January 25, 2012
Illiteracy costs the UK economy £81 billion annually
The estimated cost of illiteracy to the UK economy is £81.312 billion each year, according to a preliminary report just released by the World Literacy Foundation.
The interim report titled "The Economic & Social Cost of Illiteracy" provides a snapshot of illiteracy, its causes and consequences in the UK. (The final report will be released at the World Literacy Summit in Oxford in April.)
The report highlights the statistic that at least 6 million adults in the UK are functionally illiterate. This means one in five adults struggle with illiteracy.
The report says the direct economic cost is in the individuals and businesses which lose about £58 billion through lower wages or business earnings due to poor literacy.
In addition, this does not include the opportunity cost of individual wealth creation or entrepreneurship lost because a significant proportion of the population struggle to read and write.
The report says the social cost is represented in the £23.312 billion spent on welfare and unemployment benefits and social programmes related to health, crime and poverty.
Also the report says an illiterate adult will earn an income at least 30% less than a literate person.
World Literacy Foundation CEO Andrew Kay called for a greater level of action from the UK Government to address the literacy crisis.
"The issue of illiteracy affects over six million people in the UK and almost 800 million worldwide," he said.
"One of the best things we can do to stamp out poverty in the world is to improve literacy. This is the key to getting people into jobs, increasing their income and enabling them to take part in society."
Mr Kay said the Foundation was also convening the inaugural World Literacy Summit in Oxford running from 1-4 April 2012, where the final report will be released.
"This is the first time ever a conference has been dedicated to addressing the problem of world literacy and its link to poverty," he said.
"Leaders and experts from the literacy community in the UK and around the world will attend this conference to build a collective plan of action to make inroads into wiping out illiteracy."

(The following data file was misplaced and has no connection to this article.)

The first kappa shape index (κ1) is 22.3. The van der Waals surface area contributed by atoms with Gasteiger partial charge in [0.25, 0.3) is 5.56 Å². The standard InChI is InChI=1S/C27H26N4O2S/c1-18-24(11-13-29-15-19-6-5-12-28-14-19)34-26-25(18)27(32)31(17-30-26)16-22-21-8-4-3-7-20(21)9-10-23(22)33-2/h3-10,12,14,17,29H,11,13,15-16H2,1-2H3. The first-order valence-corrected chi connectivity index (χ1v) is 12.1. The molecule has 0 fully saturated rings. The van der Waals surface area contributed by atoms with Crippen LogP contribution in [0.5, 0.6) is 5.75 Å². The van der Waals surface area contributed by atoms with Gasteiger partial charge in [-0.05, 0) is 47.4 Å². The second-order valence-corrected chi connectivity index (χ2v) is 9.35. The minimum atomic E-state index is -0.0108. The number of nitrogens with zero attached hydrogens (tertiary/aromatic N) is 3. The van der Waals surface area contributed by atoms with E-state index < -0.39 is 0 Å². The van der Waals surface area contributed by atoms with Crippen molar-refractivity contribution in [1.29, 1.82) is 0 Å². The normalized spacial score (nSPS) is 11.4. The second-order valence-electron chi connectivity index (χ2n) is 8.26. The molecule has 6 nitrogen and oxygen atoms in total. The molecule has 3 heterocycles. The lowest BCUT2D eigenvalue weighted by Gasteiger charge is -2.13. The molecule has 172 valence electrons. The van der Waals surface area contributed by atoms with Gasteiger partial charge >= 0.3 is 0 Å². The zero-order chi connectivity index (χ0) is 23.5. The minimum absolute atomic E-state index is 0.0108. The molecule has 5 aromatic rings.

World Literacy Summit Committee Chairman Dr Anthony Cree said literacy is vital for the economic success and community prosperity of the UK.
"The UK is missing out on an injection of funds into its economy worth billions of dollars," he said.
He said it was obvious from the report that low levels of literacy can be predictor of poverty, unemployment, poor health and crime.
"If a person does not have the solid base of literacy and numeracy skills that so many of us take for granted, their opportunities in life are more limited.
"Many higher-paying job and training opportunities are closed to them, they are more likely to turn to a life of crime.
"They make poor decisions about their health due to the inability to read and understand health messages and information.
"In addition, the children of illiterate people are also more likely to be illiterate and follow this same vicious cycle of poverty and disadvantage."
For further information and interviews, contact: Andrew Kay on 078 6793 3115 or email firstname.lastname@example.org
Dr Anthony Cree has 30 years academic experience in literacy and education in British and Australian universities. He is committee chairman of the World Literacy Summit.
Andrew Kay is the CEO of the World Literacy Foundation, a global literacy organisation committed to tackling the problem of literacy and strengthening collaboration within the literacy sector.
The World Literacy Summit will be held in Oxford, United Kingdom, on 1-4 April 2012. As a global event the Summit will provide leaders in the developed and developing world the opportunity to gather and form an action plan, which will build long-term, sustainable solutions to reduce the global crisis of illiteracy.
The Summit is sponsored by Pearson, the world's leading learning company. Pearson provides educational materials, technology, assessments and related services to help millions of people learn, in more than 70 countries and in over 100 languages.